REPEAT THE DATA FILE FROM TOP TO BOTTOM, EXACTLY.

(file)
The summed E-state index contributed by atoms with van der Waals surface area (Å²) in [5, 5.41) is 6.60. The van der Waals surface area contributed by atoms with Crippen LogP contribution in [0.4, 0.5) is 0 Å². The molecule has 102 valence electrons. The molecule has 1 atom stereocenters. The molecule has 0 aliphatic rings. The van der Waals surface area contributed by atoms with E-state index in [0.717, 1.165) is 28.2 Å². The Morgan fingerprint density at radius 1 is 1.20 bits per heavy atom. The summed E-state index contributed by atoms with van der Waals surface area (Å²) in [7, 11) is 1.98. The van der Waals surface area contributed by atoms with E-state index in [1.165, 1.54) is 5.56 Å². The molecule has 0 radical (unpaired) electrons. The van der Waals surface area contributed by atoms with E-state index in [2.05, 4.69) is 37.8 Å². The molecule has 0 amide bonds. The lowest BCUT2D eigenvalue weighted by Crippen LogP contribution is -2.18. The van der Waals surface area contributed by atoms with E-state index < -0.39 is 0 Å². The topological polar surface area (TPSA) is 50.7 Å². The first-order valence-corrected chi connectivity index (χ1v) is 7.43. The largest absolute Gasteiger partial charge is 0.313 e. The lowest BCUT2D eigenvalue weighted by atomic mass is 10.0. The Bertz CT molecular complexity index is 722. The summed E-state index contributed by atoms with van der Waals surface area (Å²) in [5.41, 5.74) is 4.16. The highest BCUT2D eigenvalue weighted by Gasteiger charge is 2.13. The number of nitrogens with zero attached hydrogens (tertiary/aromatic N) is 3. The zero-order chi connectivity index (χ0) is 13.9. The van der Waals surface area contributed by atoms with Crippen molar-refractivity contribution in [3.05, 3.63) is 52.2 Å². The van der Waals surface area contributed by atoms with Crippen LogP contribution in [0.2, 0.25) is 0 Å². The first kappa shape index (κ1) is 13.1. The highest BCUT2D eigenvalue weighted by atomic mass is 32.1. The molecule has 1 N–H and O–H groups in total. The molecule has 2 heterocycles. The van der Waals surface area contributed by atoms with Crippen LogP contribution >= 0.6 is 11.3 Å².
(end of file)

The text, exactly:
The summed E-state index contributed by atoms with van der Waals surface area (Å²) in [5, 5.41) is 6.60. The van der Waals surface area contributed by atoms with Crippen LogP contribution in [0.4, 0.5) is 0 Å². The molecule has 102 valence electrons. The molecule has 1 atom stereocenters. The molecule has 0 aliphatic rings. The van der Waals surface area contributed by atoms with E-state index in [0.717, 1.165) is 28.2 Å². The Morgan fingerprint density at radius 1 is 1.20 bits per heavy atom. The summed E-state index contributed by atoms with van der Waals surface area (Å²) in [7, 11) is 1.98. The van der Waals surface area contributed by atoms with E-state index in [1.165, 1.54) is 5.56 Å². The molecule has 0 radical (unpaired) electrons. The van der Waals surface area contributed by atoms with E-state index in [2.05, 4.69) is 37.8 Å². The molecule has 0 amide bonds. The lowest BCUT2D eigenvalue weighted by Crippen LogP contribution is -2.18. The van der Waals surface area contributed by atoms with E-state index < -0.39 is 0 Å². The topological polar surface area (TPSA) is 50.7 Å². The first-order valence-corrected chi connectivity index (χ1v) is 7.43. The largest absolute Gasteiger partial charge is 0.313 e. The lowest BCUT2D eigenvalue weighted by atomic mass is 10.0. The Bertz CT molecular complexity index is 722. The summed E-state index contributed by atoms with van der Waals surface area (Å²) in [5.41, 5.74) is 4.16. The highest BCUT2D eigenvalue weighted by Gasteiger charge is 2.13. The number of nitrogens with zero attached hydrogens (tertiary/aromatic N) is 3. The zero-order chi connectivity index (χ0) is 13.9. The van der Waals surface area contributed by atoms with Crippen molar-refractivity contribution in [3.05, 3.63) is 52.2 Å². The van der Waals surface area contributed by atoms with Crippen LogP contribution in [0.2, 0.25) is 0 Å². The first kappa shape index (κ1) is 13.1. The highest BCUT2D eigenvalue weighted by atomic mass is 32.1. The molecule has 1 N–H and O–H groups in total. The molecule has 2 heterocycles. The van der Waals surface area contributed by atoms with Crippen LogP contribution >= 0.6 is 11.3 Å².